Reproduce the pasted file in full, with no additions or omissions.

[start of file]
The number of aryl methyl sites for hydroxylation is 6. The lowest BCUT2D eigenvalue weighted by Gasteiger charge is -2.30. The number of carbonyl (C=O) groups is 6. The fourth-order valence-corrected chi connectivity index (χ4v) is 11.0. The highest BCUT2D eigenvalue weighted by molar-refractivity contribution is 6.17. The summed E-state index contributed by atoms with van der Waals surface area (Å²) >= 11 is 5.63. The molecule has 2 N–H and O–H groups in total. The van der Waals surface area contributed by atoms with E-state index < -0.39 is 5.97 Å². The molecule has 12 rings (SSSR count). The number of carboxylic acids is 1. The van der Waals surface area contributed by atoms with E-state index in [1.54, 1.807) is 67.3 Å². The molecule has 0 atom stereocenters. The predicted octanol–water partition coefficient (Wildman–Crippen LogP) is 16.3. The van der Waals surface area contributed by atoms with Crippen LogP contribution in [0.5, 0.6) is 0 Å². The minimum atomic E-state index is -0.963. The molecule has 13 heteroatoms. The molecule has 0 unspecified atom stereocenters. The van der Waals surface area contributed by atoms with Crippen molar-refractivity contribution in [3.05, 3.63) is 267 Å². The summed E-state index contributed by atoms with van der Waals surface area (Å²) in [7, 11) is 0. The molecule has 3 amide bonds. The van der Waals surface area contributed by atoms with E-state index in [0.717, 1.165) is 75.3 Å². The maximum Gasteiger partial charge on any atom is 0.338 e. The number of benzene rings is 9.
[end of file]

The number of aryl methyl sites for hydroxylation is 6. The lowest BCUT2D eigenvalue weighted by Gasteiger charge is -2.30. The number of carbonyl (C=O) groups is 6. The fourth-order valence-corrected chi connectivity index (χ4v) is 11.0. The highest BCUT2D eigenvalue weighted by molar-refractivity contribution is 6.17. The summed E-state index contributed by atoms with van der Waals surface area (Å²) >= 11 is 5.63. The molecule has 2 N–H and O–H groups in total. The van der Waals surface area contributed by atoms with E-state index < -0.39 is 5.97 Å². The molecule has 12 rings (SSSR count). The number of carboxylic acids is 1. The van der Waals surface area contributed by atoms with E-state index in [1.54, 1.807) is 67.3 Å². The molecule has 0 atom stereocenters. The predicted octanol–water partition coefficient (Wildman–Crippen LogP) is 16.3. The van der Waals surface area contributed by atoms with Crippen LogP contribution in [0.5, 0.6) is 0 Å². The minimum atomic E-state index is -0.963. The molecule has 13 heteroatoms. The molecule has 0 unspecified atom stereocenters. The van der Waals surface area contributed by atoms with Crippen molar-refractivity contribution in [3.05, 3.63) is 267 Å². The summed E-state index contributed by atoms with van der Waals surface area (Å²) in [7, 11) is 0. The molecule has 3 amide bonds. The van der Waals surface area contributed by atoms with E-state index in [0.717, 1.165) is 75.3 Å². The maximum Gasteiger partial charge on any atom is 0.338 e. The number of benzene rings is 9.